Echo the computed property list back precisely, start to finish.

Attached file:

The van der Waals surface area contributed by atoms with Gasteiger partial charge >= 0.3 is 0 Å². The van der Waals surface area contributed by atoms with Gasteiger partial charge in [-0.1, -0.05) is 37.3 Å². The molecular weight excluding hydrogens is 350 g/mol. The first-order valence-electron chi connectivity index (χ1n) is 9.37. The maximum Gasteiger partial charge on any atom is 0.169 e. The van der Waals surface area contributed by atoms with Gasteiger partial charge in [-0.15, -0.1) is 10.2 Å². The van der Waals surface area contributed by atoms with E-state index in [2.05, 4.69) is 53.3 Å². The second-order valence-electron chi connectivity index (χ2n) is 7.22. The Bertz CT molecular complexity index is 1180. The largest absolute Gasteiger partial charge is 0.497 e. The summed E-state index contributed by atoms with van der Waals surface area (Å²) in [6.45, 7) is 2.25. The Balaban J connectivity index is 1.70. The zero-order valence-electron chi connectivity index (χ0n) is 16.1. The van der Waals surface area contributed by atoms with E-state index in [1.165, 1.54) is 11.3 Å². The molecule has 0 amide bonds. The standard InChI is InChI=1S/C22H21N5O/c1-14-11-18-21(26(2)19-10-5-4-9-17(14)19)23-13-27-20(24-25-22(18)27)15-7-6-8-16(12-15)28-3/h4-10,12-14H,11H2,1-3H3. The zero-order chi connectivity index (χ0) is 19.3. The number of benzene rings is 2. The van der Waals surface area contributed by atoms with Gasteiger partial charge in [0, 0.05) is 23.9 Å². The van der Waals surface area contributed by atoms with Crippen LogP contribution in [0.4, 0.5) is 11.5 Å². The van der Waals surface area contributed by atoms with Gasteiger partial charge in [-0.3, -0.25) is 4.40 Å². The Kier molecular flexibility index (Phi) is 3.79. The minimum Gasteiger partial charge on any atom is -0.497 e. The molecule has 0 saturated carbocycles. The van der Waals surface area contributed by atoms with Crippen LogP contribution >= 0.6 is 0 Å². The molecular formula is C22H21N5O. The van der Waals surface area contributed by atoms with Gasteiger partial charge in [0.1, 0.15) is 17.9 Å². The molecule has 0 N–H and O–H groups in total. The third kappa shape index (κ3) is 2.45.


The van der Waals surface area contributed by atoms with Gasteiger partial charge >= 0.3 is 0 Å². The van der Waals surface area contributed by atoms with Gasteiger partial charge in [-0.1, -0.05) is 37.3 Å². The molecular weight excluding hydrogens is 350 g/mol. The first-order valence-electron chi connectivity index (χ1n) is 9.37. The maximum Gasteiger partial charge on any atom is 0.169 e. The van der Waals surface area contributed by atoms with Gasteiger partial charge in [-0.15, -0.1) is 10.2 Å². The van der Waals surface area contributed by atoms with E-state index in [2.05, 4.69) is 53.3 Å². The second-order valence-electron chi connectivity index (χ2n) is 7.22. The Bertz CT molecular complexity index is 1180. The largest absolute Gasteiger partial charge is 0.497 e. The summed E-state index contributed by atoms with van der Waals surface area (Å²) in [6.45, 7) is 2.25. The Balaban J connectivity index is 1.70. The zero-order valence-electron chi connectivity index (χ0n) is 16.1. The van der Waals surface area contributed by atoms with E-state index in [1.165, 1.54) is 11.3 Å². The molecule has 0 amide bonds. The standard InChI is InChI=1S/C22H21N5O/c1-14-11-18-21(26(2)19-10-5-4-9-17(14)19)23-13-27-20(24-25-22(18)27)15-7-6-8-16(12-15)28-3/h4-10,12-14H,11H2,1-3H3. The zero-order chi connectivity index (χ0) is 19.3. The number of benzene rings is 2. The van der Waals surface area contributed by atoms with Gasteiger partial charge in [0, 0.05) is 23.9 Å². The van der Waals surface area contributed by atoms with Crippen LogP contribution in [0.4, 0.5) is 11.5 Å². The van der Waals surface area contributed by atoms with Gasteiger partial charge in [-0.3, -0.25) is 4.40 Å². The Kier molecular flexibility index (Phi) is 3.79. The minimum Gasteiger partial charge on any atom is -0.497 e. The molecule has 0 saturated carbocycles. The van der Waals surface area contributed by atoms with Crippen LogP contribution >= 0.6 is 0 Å². The molecular formula is C22H21N5O. The van der Waals surface area contributed by atoms with Gasteiger partial charge in [0.1, 0.15) is 17.9 Å². The molecule has 0 N–H and O–H groups in total. The third kappa shape index (κ3) is 2.45.